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Comments

14 people like this
Posted by At Last
a resident of Menlo Park
on Jan 25, 2019 at 8:28 am

At last! The least disruptive, most economical and the design that moves traffic underneath in the most efficient way. Forget visuals. Get this train in an elevated track that doesn’t sit on a berm which would create a wall and real visual obstruction.


21 people like this
Posted by resident
a resident of Midtown
on Jan 25, 2019 at 9:04 am

We agree that the viaduct option is the best. That gives us most of the benefits of the tunnel for a far cheaper price and far faster construction time. Sidewalks and bike paths can be built under the viaduct to give residents far more and safer transportation options than we have now. I am sad that our city council did not go forward with this project years or decades ago.


3 people like this
Posted by Greenmeadow resident
a resident of Greenmeadow
on Jan 25, 2019 at 10:11 am

So we'll have West Palo Alto, East Palo Alto, and I guess East East Palo Alto? Living in one of the most expensive places and building walls instead of making the town nicer and more liveable? It is a lot of money, but this wall be there for decades and likely more once it's built.


16 people like this
Posted by Resident
a resident of Another Palo Alto neighborhood
on Jan 25, 2019 at 10:15 am

As much as I would like to see this underground, I suspect that a viaduct is a good option.

In many places, the arches under viaducts can be used as cafes, artist studios, crafts/gift shops, preschools, bike repair places, galleries, beauty salons, exercise studios, etc. etc. With some forethought, a viaduct could add usable space and attract people to the space rather than be a wall to divide.


2 people like this
Posted by Greenmeadow resident
a resident of Greenmeadow
on Jan 25, 2019 at 10:27 am

If Palo Alto wouldn't consist of one story homes I would agree and if it would be rebuild to have a much denser use of space we should go for a viaduct. So if people are ok with 5 story homes everywhere building a wall and adding some shops below would work and would be nice. But Palo Alto isn't and so a viaduct is the cheap option you would never choose for your own car or whatever you'll like to have at home (at least if you can afford to live in this town).


10 people like this
Posted by TorreyaH
a resident of Palo Verde
on Jan 25, 2019 at 11:01 am

This is a solution for the next hundred years. Palo Alto has grown significantly in the last decades and is likely to continue to do so. It's important to maximize the free flow of pedestrians, bicycles, and automobiles. Invest in a tunnel to keep all the crossings open and create useable surface for housing, recreation, and all he other uses suggested in the viaduct alternative. Considering the current congestion on both Embarcadero and Oregon, even though there are already grade separations, it's vital to keep Churchill crossing open between those two already congested routes.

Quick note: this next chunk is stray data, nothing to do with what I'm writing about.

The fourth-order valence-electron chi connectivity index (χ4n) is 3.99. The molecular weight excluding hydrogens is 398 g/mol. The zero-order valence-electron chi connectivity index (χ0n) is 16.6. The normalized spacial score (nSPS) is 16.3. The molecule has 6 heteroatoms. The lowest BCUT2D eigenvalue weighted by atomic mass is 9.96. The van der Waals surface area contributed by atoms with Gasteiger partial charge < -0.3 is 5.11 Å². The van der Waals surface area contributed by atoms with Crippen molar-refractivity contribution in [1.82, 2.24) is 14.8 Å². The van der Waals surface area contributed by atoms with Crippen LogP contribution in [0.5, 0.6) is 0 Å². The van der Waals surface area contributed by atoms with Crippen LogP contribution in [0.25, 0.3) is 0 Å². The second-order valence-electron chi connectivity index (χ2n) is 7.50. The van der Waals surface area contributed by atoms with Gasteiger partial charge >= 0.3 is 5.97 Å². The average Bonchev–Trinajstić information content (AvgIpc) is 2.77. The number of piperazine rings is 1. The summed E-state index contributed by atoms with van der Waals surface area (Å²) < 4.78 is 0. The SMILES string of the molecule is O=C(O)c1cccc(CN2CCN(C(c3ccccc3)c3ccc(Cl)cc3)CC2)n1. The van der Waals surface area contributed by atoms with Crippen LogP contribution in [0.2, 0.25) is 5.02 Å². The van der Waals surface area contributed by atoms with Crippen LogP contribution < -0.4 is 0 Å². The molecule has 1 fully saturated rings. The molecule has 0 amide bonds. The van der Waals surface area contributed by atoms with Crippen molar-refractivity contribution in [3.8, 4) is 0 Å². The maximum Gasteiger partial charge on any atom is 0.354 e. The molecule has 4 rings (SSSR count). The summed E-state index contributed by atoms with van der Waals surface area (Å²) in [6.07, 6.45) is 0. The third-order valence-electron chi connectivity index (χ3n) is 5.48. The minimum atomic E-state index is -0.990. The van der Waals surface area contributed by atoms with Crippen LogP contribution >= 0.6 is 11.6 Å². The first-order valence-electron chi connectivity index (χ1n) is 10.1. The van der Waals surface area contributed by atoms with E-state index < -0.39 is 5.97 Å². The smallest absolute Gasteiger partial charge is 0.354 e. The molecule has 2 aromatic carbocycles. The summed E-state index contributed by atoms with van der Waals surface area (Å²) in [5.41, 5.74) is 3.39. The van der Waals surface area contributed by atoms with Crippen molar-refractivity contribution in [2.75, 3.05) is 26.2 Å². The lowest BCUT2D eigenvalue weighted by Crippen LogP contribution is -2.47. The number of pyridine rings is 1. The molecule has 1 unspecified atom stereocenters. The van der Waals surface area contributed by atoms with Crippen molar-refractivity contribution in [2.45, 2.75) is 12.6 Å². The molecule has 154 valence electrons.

9 people like this
Posted by chris
a resident of University South
on Jan 25, 2019 at 11:15 am

A tunnel or trench is neither practical nor affordable. I glad to see that the Weekly has seen the light. I hope the City Council and the [portion removed] residents will fall in line. What we need is real leadership, not pandering to the squeakiest wheel.

I really doubt a vote of the citizens would approve the $5 billion to build a tunnel, so let's get moving. Vote for a combination viaduct / hybrid and get on with the show so it is ready before peak Caltrain arrives.


51 people like this
Posted by Ahem
a resident of Another Palo Alto neighborhood
on Jan 25, 2019 at 11:54 am

The idea that people are going to live, work, learn, or recreate under a elevated freeway for trains with an 80-90 dBA conversation killing interruption every time a train passes overhead is just foolish.

How many cafes, artist studios, crafts/gift shops, preschools, bike repair places, galleries, beauty salons, exercise studios, etc. are located under Albany/Berkeley's elevated freeway for BART? It is hard to even find a person under Albany/Berkeley's elevated freeway for BART, let alone a preschool!

The only people you are going to find under an elevated freeway are the desperate and the homeless.


6 people like this
Posted by Rick
a resident of Adobe-Meadow
on Jan 25, 2019 at 12:05 pm

[Post removed.]


25 people like this
Posted by musical
a resident of Palo Verde
on Jan 25, 2019 at 12:16 pm

"Doing nothing ... will create gridlock" but closing Churchill and Palo Alto Ave won't?


8 people like this
Posted by Rick
a resident of Adobe-Meadow
on Jan 25, 2019 at 12:52 pm